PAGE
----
Post truth. Fake news. Alternative facts. Has lying become mainstream? Or are we just witnessing the creation of a new lexicon to describe the multifarious ways we have always used to interpret (and manipulate!) facts to suit our own purposes.
The onset of social media heralded what we used to call a ‘new age of authenticity’. Brands could no longer pull the wool over consumers’ eyes; tell a falsehood and you’d be found out – your social consumers would hold you to account through FB and Twitter. Reputations could be made (and wrecked) at the click of a button.
Brands now are facing an army of social challengers positively keeping them in check, as well as a band of social manipulators happy to sow seeds of dubious and damaging information. And some brands, politicians and lobby groups are giving as good as they get: who can forget the Brexit bus slogan “We’ll send £350m a week to the NHS instead”, discredited and abandoned without so much as a hint of shame?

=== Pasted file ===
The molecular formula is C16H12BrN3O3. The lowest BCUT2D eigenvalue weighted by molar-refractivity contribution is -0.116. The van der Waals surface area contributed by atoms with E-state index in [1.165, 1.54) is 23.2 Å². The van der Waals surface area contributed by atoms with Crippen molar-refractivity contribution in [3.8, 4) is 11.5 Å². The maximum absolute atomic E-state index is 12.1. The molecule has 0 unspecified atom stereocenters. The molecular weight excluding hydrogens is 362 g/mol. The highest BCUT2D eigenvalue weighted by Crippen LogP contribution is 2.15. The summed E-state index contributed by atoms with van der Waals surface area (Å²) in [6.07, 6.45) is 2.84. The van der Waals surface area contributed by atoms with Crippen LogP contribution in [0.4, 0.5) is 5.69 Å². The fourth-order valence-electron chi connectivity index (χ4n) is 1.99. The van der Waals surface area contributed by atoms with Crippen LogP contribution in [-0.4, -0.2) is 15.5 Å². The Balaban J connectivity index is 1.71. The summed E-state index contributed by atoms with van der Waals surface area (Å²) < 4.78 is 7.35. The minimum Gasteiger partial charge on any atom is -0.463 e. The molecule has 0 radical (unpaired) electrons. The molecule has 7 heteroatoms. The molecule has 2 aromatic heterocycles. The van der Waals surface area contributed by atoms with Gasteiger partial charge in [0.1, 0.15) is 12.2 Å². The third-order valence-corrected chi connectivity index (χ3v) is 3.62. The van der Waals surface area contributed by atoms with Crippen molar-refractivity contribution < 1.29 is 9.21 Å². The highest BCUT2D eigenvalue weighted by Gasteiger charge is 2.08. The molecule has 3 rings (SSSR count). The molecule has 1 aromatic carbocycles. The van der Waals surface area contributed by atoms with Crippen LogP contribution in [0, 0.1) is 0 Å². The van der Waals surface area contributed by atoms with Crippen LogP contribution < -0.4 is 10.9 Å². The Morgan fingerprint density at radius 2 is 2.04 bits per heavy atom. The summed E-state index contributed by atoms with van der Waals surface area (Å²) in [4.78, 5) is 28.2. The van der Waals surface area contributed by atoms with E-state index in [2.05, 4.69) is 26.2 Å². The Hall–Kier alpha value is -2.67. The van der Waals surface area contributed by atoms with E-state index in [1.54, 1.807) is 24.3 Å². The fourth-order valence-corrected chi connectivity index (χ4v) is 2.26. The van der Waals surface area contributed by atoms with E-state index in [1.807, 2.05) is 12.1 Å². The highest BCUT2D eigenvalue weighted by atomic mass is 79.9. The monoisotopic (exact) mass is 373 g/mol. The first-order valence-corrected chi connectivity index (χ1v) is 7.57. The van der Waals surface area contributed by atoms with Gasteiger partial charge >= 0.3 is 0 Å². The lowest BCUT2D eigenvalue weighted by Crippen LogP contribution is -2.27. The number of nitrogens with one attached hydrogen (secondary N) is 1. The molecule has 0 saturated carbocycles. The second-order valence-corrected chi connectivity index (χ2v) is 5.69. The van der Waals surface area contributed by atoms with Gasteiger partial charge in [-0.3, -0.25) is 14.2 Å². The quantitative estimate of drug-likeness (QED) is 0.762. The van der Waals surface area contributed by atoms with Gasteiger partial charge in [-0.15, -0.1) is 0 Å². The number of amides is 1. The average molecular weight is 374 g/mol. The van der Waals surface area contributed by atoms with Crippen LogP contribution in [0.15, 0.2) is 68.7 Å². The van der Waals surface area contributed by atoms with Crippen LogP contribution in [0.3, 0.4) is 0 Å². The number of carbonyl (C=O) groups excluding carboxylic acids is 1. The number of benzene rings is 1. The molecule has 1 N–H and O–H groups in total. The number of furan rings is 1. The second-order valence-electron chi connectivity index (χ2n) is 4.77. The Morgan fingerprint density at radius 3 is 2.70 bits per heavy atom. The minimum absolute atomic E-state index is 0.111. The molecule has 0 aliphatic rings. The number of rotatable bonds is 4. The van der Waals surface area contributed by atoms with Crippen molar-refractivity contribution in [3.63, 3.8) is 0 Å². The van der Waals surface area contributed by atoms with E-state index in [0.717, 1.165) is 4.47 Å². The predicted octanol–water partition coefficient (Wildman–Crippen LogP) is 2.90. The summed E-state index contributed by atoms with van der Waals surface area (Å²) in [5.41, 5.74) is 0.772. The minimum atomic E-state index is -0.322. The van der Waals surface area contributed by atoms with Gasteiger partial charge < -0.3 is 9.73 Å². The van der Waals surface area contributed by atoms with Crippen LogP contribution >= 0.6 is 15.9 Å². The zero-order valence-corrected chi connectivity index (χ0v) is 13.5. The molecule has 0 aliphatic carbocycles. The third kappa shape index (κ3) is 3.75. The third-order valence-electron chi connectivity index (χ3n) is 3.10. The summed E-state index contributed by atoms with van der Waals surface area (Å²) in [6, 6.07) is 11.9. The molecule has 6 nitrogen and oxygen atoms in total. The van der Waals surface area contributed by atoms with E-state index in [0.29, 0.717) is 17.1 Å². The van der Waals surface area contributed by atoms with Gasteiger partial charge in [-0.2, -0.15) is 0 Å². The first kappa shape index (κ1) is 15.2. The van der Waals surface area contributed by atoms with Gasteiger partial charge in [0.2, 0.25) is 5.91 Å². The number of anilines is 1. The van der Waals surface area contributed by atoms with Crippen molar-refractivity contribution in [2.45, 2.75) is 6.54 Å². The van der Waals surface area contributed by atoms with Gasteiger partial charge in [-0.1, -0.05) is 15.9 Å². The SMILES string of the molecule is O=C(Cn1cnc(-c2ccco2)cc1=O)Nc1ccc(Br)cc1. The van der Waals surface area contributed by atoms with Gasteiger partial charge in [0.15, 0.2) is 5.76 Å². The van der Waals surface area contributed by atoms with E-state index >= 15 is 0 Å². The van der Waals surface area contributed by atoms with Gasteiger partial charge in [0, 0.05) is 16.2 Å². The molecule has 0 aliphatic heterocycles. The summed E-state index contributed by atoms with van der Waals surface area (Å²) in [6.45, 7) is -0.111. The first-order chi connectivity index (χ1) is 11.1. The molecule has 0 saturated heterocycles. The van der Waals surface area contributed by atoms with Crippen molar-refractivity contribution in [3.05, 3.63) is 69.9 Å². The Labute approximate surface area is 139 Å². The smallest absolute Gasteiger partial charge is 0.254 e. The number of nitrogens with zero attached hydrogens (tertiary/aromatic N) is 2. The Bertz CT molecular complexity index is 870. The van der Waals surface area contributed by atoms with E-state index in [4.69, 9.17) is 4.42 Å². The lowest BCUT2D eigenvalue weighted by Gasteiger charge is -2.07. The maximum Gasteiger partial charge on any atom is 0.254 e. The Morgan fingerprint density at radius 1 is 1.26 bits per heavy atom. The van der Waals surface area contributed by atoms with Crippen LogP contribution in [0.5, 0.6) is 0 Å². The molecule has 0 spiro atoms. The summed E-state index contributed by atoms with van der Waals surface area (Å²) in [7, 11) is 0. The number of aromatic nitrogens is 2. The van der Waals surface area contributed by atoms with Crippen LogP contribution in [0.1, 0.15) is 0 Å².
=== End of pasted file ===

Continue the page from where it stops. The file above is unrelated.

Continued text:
Is Adam Curtis’ thesis around ‘HyperNormalisation’ (available to view on the BBC iPlayer) right? That governments, financiers and technological utopians have given up on the complex “real world” and built a simple “fake world”? And what does this mean for brands and their relationship with consumers?
What’s next, Misleading reality? Accurate falsehoods? As they say, the truth will out…